Yet again we are reminded that we aren't all-powerful, and a tiny virus can bring us to our knees.
Our health system has only conventional weapons, and we are fighting a nuclear war. The difference between this time and 102 years ago is modern medicine. However, it's not fancy drugs or hi-tech procedures and equipment; this time we will hopefully have a vaccine in 18 months. This, and compliance with the lockdown, is what will save thousands of New Zealand lives and eventually return us to the big wide world.
The lockdown and compliance with it are vital despite the huge economic impact, and I do want to acknowledge everyone affected by this. It's incredibly tough.
On Friday I drove up north on empty roads. I visited Bay of Islands and Kaitaia hospitals, and our community-based testing centre (CBTC) in Kerikeri, as well as someone who wants to set one up in Kaitaia. After the recent negative publicity about Kaitaia and compliance with the lockdown, I also took some photos of the main street in the middle of the morning - not a soul in sight. Most people are complying with the lockdown, and hopefully, those who aren't are getting the message loud and clear.
Isolation during lockdown is tough, but in a strange way, those of us working in health are fortunate - we get to go out of our own bubbles to a role or place with purpose (as well as plenty of risk, I'm afraid). I know that with what you're all having to face, you may not feel fortunate, but we do get to go out every day, reminding us all that the reason most of us work in health is to serve people in times of their greatest need. The difference is this time it's not just people in need, it's not just a community or a country, it's a world in need.
Even those who are against vaccination, or like to blame modern medicine and Big Pharma, must realise that this is nothing to do with that. However, unless we don't want to be in perpetual or intermittent lockdown, we will need to rely on modern medicine, health workers to keep most of us safe and 'one vaccine to cure it all.'
So, what about this vaccine? All the world is collaborating to make the vaccine, and this may shorten the time it usually takes to develop it, but then there will be significant challenges getting enough supply because everyone (ironically, as we saw with last year's measles outbreak, even anti-vaxers) will want it. So the 18-month timeframe may be realistic.
Have you seen the meme going around? 'For those who wanted a world with no vaccines.... here's the world without ONE vaccine.'
Apparently, in 1942, when writing about the war, CS Lewis rather prophetically looked to some of what we are now seeing 78 years later: "Anxiety, fear, panic, shutdown of businesses, schools, places of worship and sports events, and economic turmoil." But it would also "Bring together neighbours, restore the family unit, bring dinner back to the dinner table, help people slow down their lives and appreciate what really matters."
It's a nice story, isn't it, to believe in such a prescient piece of writing, but actually it seems that Lewis did not write this passage, and it does not appear in 1942 in 'The Screwtape Letters,' as originally claimed. The passage appears to be a recent invention. Searches for the quote yielded no results prior to March 2020, meaning that it was likely written during the current pandemic.
It reminded me that we all need to be wary of what we read and hear at such a time, and look for the truth from credible sources, acknowledging that we are all still learning, and information and recommendations may change over time. The best sources of information are still Covid19.govt.nz, the MoH website, or our own Northland DHB intranet and internet.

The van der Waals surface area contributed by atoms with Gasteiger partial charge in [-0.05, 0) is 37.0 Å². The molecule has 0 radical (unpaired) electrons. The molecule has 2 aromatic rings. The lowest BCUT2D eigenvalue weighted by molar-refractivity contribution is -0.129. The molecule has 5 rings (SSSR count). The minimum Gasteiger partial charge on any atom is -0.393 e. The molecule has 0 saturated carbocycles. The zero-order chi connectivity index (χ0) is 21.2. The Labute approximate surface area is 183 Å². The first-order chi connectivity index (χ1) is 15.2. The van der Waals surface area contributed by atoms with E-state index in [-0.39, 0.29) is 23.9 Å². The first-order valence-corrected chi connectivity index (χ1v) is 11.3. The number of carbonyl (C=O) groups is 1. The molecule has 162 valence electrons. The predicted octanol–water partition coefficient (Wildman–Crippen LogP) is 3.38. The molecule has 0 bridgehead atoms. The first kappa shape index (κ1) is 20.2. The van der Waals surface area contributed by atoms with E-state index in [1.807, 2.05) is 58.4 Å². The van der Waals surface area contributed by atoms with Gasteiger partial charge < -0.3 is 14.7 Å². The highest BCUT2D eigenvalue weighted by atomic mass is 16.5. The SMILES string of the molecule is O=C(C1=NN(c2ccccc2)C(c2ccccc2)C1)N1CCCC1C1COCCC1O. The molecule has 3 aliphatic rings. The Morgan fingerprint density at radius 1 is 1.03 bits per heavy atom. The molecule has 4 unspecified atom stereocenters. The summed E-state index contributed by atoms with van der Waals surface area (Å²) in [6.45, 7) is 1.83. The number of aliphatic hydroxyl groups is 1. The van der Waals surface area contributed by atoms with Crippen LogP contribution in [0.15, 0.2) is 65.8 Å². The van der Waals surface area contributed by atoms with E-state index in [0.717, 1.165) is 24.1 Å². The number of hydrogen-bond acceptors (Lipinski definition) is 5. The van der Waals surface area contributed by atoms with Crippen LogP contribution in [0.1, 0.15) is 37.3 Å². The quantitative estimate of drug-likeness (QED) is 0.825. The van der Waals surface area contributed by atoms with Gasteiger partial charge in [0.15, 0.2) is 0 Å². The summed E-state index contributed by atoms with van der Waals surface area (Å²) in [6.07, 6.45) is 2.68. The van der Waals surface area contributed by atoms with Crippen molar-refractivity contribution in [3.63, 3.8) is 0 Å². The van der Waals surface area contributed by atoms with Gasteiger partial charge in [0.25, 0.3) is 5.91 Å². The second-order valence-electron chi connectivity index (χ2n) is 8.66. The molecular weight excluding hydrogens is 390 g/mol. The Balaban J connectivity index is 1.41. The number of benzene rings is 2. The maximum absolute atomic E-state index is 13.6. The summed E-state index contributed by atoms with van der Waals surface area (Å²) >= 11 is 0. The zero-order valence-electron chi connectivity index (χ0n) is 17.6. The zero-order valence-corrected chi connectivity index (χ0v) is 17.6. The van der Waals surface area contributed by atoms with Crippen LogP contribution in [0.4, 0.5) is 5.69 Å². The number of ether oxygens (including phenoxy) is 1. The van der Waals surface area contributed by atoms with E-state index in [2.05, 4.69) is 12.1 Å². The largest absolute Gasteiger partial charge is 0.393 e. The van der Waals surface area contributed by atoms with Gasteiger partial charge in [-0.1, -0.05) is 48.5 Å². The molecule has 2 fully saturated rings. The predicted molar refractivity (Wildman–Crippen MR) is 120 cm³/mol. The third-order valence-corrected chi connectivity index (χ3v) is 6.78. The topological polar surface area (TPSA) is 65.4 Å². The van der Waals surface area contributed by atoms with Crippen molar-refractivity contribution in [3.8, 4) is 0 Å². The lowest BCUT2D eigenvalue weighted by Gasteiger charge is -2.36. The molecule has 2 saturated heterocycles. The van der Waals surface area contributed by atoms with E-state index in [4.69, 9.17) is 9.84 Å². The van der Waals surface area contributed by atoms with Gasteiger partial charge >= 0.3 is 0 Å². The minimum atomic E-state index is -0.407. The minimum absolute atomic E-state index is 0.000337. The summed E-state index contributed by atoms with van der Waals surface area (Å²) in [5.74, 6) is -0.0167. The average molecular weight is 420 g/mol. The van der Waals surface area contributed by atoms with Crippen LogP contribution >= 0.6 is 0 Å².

Last weekend I experienced the power of such fake news on social media. One misleading and untruthful video posting resulted in a whole day of phone calls from and to various leaders and politicians.
However, like many of you, I always try to take the positives out of tough times, and I was reminded, as if I needed to be, that our conventional approaches to health will not reach everyone, there is mistrust and so much fear out there, and we need to be open to changing our model while staying the overall course and providing consistent messages to our communities and whānau.
I want to acknowledge two groups of local heroes - one group are regularly involved in hero moments because they are at our front line. Our ED staff, aged care and home and community support workers, our community-based testing teams, both our own staff and Te Rūnanga ā Iwi o Ngāpuhi, other Māori health providers, iwi and our general practice and pharmacy teams, and all those who are working very hard to vaccinate our vulnerable population, as well as all of you.
The second group are unsung heroes - laundry staff, porters, cleaners, kitchen staff, admin teams and other ancillary staff. They are also keeping us all safe, wherever they work, and despite everything that is going on, they do it with positivity and grace.
I also want to acknowledge all the people, both our staff and Te Hauora o Ngāpuhi staff, who activated their CBTC in Kaikohe on Sunday at incredibly short notice. Understandably, there was a lot of community concern about a positive case in someone working in the local supermarket. The decision to open the CBTC on Sunday was made about 9.30pm Saturday night; staffing was agreed by midnight, and they were open for business, with enough staff, swabs and PPE for an 8.30am start.
More than 150 people turned up, and 30 were swabbed and tested. What an awesome example of collaboration between our community, a Māori provider and DHB staff.
So, thanks to every one of you, whatever your role. Keep on keeping on, accept a bit of uncertainty, don't rely on fake news, trust science - it brought us out of the Middle Ages - and continue to be an example during the lockdown. For now, it is our nuclear weapon.